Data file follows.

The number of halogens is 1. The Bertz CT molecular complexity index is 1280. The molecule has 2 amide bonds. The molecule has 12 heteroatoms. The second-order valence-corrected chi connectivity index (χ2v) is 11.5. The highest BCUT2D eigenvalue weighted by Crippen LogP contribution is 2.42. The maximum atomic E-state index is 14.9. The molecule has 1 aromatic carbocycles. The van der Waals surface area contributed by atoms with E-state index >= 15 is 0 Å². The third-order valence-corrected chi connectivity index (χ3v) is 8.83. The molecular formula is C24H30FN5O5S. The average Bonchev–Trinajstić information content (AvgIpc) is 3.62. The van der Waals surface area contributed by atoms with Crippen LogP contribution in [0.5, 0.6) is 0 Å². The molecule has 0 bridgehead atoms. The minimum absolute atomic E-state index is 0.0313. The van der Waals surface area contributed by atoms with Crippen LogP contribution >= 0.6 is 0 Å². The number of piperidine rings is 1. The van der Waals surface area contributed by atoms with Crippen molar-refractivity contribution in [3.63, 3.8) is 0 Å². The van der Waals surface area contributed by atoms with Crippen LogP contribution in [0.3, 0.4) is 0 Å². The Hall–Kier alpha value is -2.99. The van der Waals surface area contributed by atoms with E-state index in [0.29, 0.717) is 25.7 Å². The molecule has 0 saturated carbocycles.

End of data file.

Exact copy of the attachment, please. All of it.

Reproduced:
The number of halogens is 1. The Bertz CT molecular complexity index is 1280. The molecule has 2 amide bonds. The molecule has 12 heteroatoms. The second-order valence-corrected chi connectivity index (χ2v) is 11.5. The highest BCUT2D eigenvalue weighted by Crippen LogP contribution is 2.42. The maximum atomic E-state index is 14.9. The molecule has 1 aromatic carbocycles. The van der Waals surface area contributed by atoms with E-state index >= 15 is 0 Å². The third-order valence-corrected chi connectivity index (χ3v) is 8.83. The molecular formula is C24H30FN5O5S. The average Bonchev–Trinajstić information content (AvgIpc) is 3.62. The van der Waals surface area contributed by atoms with Crippen LogP contribution in [0.5, 0.6) is 0 Å². The molecule has 0 bridgehead atoms. The minimum absolute atomic E-state index is 0.0313. The van der Waals surface area contributed by atoms with Crippen LogP contribution >= 0.6 is 0 Å². The number of piperidine rings is 1. The van der Waals surface area contributed by atoms with Crippen molar-refractivity contribution in [3.63, 3.8) is 0 Å². The van der Waals surface area contributed by atoms with Crippen LogP contribution in [0.3, 0.4) is 0 Å². The Hall–Kier alpha value is -2.99. The van der Waals surface area contributed by atoms with E-state index in [0.29, 0.717) is 25.7 Å². The molecule has 0 saturated carbocycles.